Time is money

The biggest difference between bare metal and traditional dedicated servers becomes apparent when you go to order one: the pricing and contract terms. With a bare metal server you can get all the performance of a standard dedicated server (if not more), but with a more flexible, per-hour billing model. While traditional servers are typically rented via monthly or yearly contracts, you can run a bare metal server on demand for as long or short a period as required – and only pay for what you use. This is ideal for websites and applications that experience higher traffic at peak times, like during sales or seasonal events, for example.

The two breeds of server therefore exist to serve two different usage scenarios. Classic dedicated servers provide hosting resources to be used consistently for months or even years at a time. Bare metal servers, on the other hand, can be launched or shut down at short notice, even if dedicated performance is only required for a few days or hours.

Both types of server can usually be integrated with other hosting services to provide the best fit for your needs. A common scenario is hosting the main company website on a virtual private server or cloud server, and transferring load to dedicated hardware during busy periods. Another typical use case is application testing, where virtual machines can be used to create low-performance test environments, before launching into production on a dedicated platform.

In situations like these, however, bare metal boxes have a definite advantage over traditional machines, because they’re usually designed to operate as nodes in a wider network infrastructure just as much as standalone servers. With bare metal, you can count on cloud integration with minimal configuration, so it’s simple to get dedicated hardware up and running alongside virtual private servers or VMs to create hybrid, load-balanced setups. Often this can all be managed via a single cloud control panel.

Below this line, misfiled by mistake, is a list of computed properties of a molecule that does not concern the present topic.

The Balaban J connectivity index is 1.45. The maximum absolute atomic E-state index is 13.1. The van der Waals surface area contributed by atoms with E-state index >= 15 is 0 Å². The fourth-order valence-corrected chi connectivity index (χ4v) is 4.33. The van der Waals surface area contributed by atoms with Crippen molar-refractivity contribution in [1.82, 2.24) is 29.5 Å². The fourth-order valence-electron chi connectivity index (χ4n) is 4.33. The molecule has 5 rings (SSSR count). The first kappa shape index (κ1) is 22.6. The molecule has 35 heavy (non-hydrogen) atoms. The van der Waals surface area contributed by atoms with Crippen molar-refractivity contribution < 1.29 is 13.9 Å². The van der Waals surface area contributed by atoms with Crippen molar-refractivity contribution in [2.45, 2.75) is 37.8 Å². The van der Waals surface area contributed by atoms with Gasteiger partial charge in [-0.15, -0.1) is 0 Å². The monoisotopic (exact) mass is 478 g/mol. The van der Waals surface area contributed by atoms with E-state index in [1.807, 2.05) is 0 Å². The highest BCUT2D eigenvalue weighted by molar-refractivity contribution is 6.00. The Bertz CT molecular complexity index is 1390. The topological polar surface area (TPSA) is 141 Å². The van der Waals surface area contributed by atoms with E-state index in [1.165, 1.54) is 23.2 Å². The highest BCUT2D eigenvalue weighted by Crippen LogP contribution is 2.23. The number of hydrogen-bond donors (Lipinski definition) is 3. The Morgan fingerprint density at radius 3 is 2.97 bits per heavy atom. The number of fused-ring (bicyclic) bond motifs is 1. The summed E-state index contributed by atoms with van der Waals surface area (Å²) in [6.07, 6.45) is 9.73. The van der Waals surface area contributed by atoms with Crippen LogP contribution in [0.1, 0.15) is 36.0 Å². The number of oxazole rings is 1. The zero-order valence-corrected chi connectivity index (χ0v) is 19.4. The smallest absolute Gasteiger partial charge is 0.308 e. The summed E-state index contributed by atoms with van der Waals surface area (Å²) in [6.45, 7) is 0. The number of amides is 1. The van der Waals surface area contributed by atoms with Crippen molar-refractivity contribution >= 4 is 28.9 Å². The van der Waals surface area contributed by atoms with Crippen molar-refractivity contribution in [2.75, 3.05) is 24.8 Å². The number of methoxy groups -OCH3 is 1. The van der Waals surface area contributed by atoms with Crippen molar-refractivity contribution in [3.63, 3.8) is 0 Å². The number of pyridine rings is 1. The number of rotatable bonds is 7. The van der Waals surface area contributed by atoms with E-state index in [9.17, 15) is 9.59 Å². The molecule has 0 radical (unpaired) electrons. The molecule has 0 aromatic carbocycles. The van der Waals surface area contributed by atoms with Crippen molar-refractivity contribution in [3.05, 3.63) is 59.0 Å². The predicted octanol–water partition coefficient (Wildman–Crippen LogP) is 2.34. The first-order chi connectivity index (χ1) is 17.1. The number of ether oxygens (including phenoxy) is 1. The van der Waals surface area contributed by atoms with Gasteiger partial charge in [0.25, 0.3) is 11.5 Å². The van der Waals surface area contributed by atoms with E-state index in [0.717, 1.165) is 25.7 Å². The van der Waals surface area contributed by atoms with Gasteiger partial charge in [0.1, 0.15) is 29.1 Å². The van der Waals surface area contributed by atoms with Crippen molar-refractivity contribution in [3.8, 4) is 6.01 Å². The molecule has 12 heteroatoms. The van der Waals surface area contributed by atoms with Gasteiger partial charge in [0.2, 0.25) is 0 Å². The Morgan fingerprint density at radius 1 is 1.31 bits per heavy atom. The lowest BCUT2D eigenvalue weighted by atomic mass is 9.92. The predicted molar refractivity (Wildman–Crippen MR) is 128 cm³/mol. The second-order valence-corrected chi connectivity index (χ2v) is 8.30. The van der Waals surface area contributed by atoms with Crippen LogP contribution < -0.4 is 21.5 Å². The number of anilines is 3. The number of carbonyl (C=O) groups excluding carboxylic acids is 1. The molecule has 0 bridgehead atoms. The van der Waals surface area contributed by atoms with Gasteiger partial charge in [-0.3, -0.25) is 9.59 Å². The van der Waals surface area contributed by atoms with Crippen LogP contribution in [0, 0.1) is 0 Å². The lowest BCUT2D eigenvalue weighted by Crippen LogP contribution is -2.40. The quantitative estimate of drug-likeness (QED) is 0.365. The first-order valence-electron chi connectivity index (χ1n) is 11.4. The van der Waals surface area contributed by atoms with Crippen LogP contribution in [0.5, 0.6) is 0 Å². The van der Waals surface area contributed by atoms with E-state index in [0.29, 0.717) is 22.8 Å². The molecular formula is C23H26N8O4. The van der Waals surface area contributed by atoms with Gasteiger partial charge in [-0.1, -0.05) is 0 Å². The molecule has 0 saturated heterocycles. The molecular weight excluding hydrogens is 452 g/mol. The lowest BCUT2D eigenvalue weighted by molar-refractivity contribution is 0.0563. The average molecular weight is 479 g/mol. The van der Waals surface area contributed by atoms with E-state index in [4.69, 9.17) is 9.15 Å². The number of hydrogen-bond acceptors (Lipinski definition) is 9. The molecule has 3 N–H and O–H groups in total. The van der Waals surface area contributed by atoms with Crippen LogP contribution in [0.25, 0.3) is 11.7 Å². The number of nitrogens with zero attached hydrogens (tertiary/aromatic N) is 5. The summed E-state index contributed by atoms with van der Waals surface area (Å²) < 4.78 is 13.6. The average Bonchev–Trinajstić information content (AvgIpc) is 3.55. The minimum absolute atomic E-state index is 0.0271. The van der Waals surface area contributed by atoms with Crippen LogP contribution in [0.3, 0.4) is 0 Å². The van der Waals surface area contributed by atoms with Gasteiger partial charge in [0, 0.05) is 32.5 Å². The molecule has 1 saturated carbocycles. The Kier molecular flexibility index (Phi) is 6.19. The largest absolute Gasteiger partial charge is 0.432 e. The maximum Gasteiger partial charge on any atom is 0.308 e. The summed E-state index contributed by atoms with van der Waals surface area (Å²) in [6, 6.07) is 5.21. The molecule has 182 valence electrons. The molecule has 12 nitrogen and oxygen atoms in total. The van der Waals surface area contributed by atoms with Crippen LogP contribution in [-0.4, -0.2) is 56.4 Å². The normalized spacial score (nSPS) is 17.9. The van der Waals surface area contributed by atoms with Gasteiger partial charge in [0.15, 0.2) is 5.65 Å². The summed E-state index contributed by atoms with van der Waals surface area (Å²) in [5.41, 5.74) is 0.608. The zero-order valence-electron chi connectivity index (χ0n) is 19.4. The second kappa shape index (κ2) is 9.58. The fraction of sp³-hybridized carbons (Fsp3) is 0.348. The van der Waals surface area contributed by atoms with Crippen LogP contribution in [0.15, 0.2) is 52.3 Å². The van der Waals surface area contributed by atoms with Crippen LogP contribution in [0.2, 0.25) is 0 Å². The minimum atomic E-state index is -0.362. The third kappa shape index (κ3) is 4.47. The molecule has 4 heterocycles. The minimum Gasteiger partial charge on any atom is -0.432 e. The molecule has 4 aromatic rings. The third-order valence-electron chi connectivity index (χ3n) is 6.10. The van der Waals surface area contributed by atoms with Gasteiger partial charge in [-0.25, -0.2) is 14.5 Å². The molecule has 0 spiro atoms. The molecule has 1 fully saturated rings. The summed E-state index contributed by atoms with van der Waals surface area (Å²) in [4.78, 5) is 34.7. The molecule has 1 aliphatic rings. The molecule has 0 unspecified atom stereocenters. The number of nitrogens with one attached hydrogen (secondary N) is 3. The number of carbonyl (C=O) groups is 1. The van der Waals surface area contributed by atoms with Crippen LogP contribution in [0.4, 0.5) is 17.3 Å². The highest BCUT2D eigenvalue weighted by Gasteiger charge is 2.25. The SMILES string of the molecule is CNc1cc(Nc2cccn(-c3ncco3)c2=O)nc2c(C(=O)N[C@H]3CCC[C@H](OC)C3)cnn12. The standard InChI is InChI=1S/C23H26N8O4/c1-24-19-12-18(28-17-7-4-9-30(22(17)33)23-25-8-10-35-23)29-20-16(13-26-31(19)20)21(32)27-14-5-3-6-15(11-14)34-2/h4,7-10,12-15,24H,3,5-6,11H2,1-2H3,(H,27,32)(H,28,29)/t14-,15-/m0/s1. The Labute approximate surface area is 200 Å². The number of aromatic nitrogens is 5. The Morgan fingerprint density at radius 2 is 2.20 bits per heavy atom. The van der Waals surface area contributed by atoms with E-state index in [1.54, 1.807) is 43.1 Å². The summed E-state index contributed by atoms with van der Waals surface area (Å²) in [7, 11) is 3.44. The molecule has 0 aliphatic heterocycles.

Furthermore, in the past setting up a dedicated server was a challenging and time consuming affair since the servers had to be provisioned manually. Most reputable providers have more or less rectified this situation with their bare metal offerings, which now automate the provisioning process, thereby reducing the time it takes to get up and running.

What are you building?

The similarities between bare metal servers and traditional servers certainly outweigh the differences. 

On top of that, neither is better in every circumstance. You should choose one according to the requirements and peculiarities of your deployment. The choice then really comes down to what you plan to use the server for and whether or not you are willing to trade some flexibility for a cost-effective solution. 

The bare metal option is also preferable if you plan to run your server alongside other hosting services, with integration tools making it straightforward to integrate the physical machine within a hybrid cloud. And finally, if cutting-edge hardware is an absolute must-have, bare metal is the way to go. Bare metal machines represent the very latest generation of dedicated server technology, from CPU, memory and storage, to connectivity and control. When only the fastest, most powerful and flexible server will do, bare metal is the clear winner.

  • Neal Thoms is a content editor at Fasthosts. His main focus is cloud technology and how it’s transforming everything we do online. He’s worked in the web hosting industry for over five years.